Monday, October 7, 2013

Defining ourselves within the profession

I just read A. Nelson, J. Irwin. "Defining What We Do -- All Over Again": Occupational Identity, Technological Change, and the Librarian/Internet-Search Relationship. Academy of Management Journal, ScienceDaily, 7 Aug. 2013. Web. 16 Sep. 2013
In the article, Nelson talks about how librarians and information professionals are redefining themselves as searchers of information particularly in terms of "who we are" and "what we do". I'd like to expand on the two phrases from my point of view as a veteran librarian who has been teaching and working in the field for decades.

Librarians have always defined themselves as those who help others find information, and as a profession that disseminates information. It's important to recognize that we disseminate information. We help get that hidden 'knowledge' out into the hands of researchers, historians, students and teachers, financial planners, investors, and anyone else who wants to know something. To me, that's the key to the job and the profession. Using the internet to find information is great. The internet is now the key for doing research and it is the first step for finding information. 

There are other proprietary databases, print resources and indices that are not readily available on the internet. Libraries, archives, and information centers subscribe to these 'fee-based' resources that provide access to other materials not readily available to the general public. As a librarian, it is important to know about these resources and to be able to mine the indices and databases for requested information. Not everything has been digitized and made available online. Public records, corporate records, government records and documents are just some of the types of materials that exist in print form that may never be digitized. Or the indices may be available, but not the actual records. The researcher has to go to the sources to complete his or her project.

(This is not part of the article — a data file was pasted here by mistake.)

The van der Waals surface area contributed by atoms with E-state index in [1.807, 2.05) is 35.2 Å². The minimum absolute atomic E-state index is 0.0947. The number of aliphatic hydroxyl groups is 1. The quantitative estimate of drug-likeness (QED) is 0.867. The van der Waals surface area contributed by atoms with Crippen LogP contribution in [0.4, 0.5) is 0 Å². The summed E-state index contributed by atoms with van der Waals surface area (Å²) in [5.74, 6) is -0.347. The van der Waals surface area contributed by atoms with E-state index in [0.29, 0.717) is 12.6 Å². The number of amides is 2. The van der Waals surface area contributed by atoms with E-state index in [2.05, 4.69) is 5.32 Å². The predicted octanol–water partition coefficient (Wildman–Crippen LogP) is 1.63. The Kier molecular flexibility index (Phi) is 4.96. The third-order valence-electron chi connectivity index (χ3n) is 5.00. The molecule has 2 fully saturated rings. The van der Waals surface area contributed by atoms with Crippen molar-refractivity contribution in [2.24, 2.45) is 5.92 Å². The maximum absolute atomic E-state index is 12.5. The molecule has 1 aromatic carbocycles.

While the information on the web proliferates at an astounding rate, librarians and information scientists continue to help those who ask find what they seek. Our job and our field, while it evolves quickly, is rooted in the idea of helping our client base, our patrons, find information. If you keep that in mind, you'll succeed throughout your career in the mind-boggling and ever challenging field of library and information science.

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